Calibrating a sprayer involves selecting the proper nozzles, pressure, and speed of travel. There are several different ways to accurately calibrate a sprayer, but the simplest is the 1/128th acre method, also called the “baby bottle” method. The spray collected from a single nozzle measured in ounces directly converts to gallons per acre regardless of the number of nozzles on the boom. Because there are 128 ounces in a gallon, the ounces collected from 1/128th of an acre will equal gallons of solution per acre. Follow the 10 easy steps below to avoid needless chemical waste, improper application, and potential turf injury.
- Fill sprayer with water. Use only clean water to calibrate sprayer.
- Measure the distance (in inches) between nozzles on the spray boom. If your sprayer has only one nozzle, this number equals the expected spray width. Then refer to chart below to obtain test course distance (in feet).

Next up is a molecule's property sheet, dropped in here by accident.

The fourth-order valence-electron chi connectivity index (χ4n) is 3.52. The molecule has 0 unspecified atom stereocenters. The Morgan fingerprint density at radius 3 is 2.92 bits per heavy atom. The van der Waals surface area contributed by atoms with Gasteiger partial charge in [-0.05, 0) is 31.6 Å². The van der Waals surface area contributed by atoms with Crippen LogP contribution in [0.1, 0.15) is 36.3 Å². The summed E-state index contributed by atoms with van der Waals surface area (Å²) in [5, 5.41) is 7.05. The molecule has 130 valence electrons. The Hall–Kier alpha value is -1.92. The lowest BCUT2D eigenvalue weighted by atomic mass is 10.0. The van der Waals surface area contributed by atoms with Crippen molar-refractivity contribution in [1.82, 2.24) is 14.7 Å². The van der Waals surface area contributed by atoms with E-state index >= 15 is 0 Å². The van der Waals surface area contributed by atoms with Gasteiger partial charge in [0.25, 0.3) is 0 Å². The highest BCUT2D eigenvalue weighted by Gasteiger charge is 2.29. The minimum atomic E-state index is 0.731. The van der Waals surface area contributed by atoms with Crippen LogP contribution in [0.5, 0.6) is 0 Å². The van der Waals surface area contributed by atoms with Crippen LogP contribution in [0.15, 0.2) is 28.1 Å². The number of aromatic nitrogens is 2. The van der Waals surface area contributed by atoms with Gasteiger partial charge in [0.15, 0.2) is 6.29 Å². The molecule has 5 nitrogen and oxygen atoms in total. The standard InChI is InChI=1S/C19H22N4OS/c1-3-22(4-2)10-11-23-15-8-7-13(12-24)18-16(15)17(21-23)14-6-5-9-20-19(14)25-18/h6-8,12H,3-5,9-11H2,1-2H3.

- Measure the course distance (in feet) according to the chart and flag it for easy visibility.
- Drive or walk the test course at an acceptable spraying speed with the sprayer on. Make note of the engine RPMs, and most importantly, record the seconds it takes to travel the measured distance between the two flags. Be sure to take a “moving start” to the beginning flag, and continue moving beyond the ending flag to maintain a uniform speed within the flagged distance.
- Park the tractor/sprayer, set the brakes, but keep the engine RPMs at the same setting used to drive the test course.